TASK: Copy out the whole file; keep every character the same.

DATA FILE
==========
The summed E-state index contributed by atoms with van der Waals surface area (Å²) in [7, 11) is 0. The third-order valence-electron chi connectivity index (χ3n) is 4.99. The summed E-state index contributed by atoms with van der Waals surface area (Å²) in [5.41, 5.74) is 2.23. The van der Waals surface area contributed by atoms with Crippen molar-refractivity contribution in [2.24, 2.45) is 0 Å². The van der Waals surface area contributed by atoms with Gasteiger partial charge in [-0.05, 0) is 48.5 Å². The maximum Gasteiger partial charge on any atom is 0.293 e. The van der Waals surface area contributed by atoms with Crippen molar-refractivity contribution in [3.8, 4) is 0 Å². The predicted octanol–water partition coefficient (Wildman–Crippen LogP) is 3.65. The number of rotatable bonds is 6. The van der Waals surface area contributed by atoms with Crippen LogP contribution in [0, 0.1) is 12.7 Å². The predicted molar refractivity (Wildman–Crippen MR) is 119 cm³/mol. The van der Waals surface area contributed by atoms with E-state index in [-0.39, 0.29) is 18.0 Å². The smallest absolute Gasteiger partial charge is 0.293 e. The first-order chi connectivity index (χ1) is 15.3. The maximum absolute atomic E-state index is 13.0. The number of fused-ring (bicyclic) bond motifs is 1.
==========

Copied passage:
The summed E-state index contributed by atoms with van der Waals surface area (Å²) in [7, 11) is 0. The third-order valence-electron chi connectivity index (χ3n) is 4.99. The summed E-state index contributed by atoms with van der Waals surface area (Å²) in [5.41, 5.74) is 2.23. The van der Waals surface area contributed by atoms with Crippen molar-refractivity contribution in [2.24, 2.45) is 0 Å². The van der Waals surface area contributed by atoms with Gasteiger partial charge in [-0.05, 0) is 48.5 Å². The maximum Gasteiger partial charge on any atom is 0.293 e. The van der Waals surface area contributed by atoms with Crippen molar-refractivity contribution in [3.8, 4) is 0 Å². The predicted octanol–water partition coefficient (Wildman–Crippen LogP) is 3.65. The number of rotatable bonds is 6. The van der Waals surface area contributed by atoms with Crippen LogP contribution in [0, 0.1) is 12.7 Å². The predicted molar refractivity (Wildman–Crippen MR) is 119 cm³/mol. The van der Waals surface area contributed by atoms with E-state index in [-0.39, 0.29) is 18.0 Å². The smallest absolute Gasteiger partial charge is 0.293 e. The first-order chi connectivity index (χ1) is 15.3. The maximum absolute atomic E-state index is 13.0. The number of fused-ring (bicyclic) bond motifs is 1.